While much has been made of Downing Street's appointment of a TV editor to the position of Director of Communications (you can see my view on this here), little has been said on Labour's TV presence.
Fundamentally, it is very poor with the Labour communications team failing to grasp the importance of supplying a good clip for the evening news bulletins. With ever fewer people connecting with politics, the importance of the BBC News at 6 and 10 plus ITV's 10 o'clock news as well as Channel Four's under watched bulletin at 7pm has never been greater.
So it was with amusement and professional disbelief that, while watching the BBC 10 o'clock news last night, I saw Ed Miliband pop up on the screen twice in two minutes to deliver truly terrible soundbites. They were sufficiently terrible that his words were lost on me and I have had to search the internet for what he actually said. What he said seems almost irrelevant but he was shrill - talking in political cliches - which will turn off the floating voter. It is essential to remember when delivering a clip like this that you are being welcomed into someone's home so speak in a way that will connect with your audience. Both Ed Balls and Ed Miliband have a tendency to talk in a way a school prefect might talk to a lowly 3rd year pupil who hasn't tucked their shirt in.
One aside on this, it is interesting that, scanning through the BBC website this morning, neither of the Miliband clips are featured which is another opportunity lost to get their message across. Unfortunately, this means I can't post them for readers of this blog to view for themselves, but in short Miliband was sweaty and shiny, looked distracted, the camera shot was far too close, while the backdrop was of a very busy Portcullis House. All this meant that his words became irrelevant and he was just another talking head on the news rather than looking like a Prime Minister in waiting.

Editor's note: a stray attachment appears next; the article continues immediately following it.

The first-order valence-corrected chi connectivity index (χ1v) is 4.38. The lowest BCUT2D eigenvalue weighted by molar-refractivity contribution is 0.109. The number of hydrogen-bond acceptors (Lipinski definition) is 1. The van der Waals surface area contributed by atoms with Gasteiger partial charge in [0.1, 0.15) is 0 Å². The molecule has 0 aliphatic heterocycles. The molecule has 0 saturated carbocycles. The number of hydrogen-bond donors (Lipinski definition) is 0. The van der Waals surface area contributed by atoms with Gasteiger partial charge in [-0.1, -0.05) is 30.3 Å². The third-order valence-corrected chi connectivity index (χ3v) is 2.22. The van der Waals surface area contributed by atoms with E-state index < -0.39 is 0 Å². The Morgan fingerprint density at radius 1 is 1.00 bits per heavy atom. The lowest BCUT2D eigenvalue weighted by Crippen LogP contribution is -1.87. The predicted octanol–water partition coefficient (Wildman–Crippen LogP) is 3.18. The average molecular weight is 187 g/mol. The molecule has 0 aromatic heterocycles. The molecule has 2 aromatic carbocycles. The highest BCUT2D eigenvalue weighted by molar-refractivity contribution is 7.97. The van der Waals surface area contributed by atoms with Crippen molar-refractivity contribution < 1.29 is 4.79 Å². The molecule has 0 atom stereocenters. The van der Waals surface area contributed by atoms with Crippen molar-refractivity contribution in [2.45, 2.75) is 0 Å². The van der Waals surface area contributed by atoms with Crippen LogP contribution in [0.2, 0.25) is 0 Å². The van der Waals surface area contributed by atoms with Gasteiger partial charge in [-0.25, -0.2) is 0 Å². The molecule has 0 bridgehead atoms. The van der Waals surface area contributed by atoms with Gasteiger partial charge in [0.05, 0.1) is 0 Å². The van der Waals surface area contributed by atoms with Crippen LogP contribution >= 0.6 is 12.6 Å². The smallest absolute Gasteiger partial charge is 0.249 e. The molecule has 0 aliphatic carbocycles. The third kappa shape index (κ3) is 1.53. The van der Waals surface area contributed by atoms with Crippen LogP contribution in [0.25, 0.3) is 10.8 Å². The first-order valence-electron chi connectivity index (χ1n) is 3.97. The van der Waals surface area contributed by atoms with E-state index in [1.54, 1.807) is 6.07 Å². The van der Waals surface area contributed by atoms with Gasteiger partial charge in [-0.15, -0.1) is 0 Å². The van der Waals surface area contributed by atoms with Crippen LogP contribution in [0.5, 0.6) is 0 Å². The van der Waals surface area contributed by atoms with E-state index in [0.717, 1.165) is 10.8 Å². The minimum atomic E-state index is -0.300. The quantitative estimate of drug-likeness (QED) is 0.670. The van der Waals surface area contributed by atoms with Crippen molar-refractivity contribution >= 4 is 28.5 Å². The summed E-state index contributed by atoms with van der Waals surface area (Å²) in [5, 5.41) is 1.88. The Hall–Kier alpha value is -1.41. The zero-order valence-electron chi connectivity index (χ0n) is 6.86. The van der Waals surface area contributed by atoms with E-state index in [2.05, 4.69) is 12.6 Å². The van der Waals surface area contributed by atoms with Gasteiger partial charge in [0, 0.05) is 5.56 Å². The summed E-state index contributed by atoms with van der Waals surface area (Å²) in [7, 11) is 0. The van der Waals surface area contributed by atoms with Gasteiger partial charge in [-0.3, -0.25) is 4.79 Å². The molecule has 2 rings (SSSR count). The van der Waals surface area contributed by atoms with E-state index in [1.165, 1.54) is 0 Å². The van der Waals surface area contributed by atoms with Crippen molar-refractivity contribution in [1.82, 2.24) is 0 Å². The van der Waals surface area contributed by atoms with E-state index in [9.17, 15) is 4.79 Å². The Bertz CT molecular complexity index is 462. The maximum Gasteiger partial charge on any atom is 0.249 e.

In opposition David Cameron made fantastic use of 'doorstep' type interviews to deliver soundbites. It is a very time efficient way to disrupt the Government's management of the news agenda, but takes planning and skill from the communications team. Tip off the media, arrange a 'doorstep' and by delivering one good line you could find yourself leading the news that evening. It wasn't luck that David Cameron was able to arrive at a meeting and deliver a soundbite for the TV news - that looked and sounded right - while exiting the car throughout his time as leader of the opposition.
If Miliband is going to make headway in the longer term he is going to need to get savvy with how to use the media. Perhaps appointing two newspaper men to be his key advisers wasn't such a good move but no one seems to be mentioning that. Maybe he is getting the right advice but needs media training?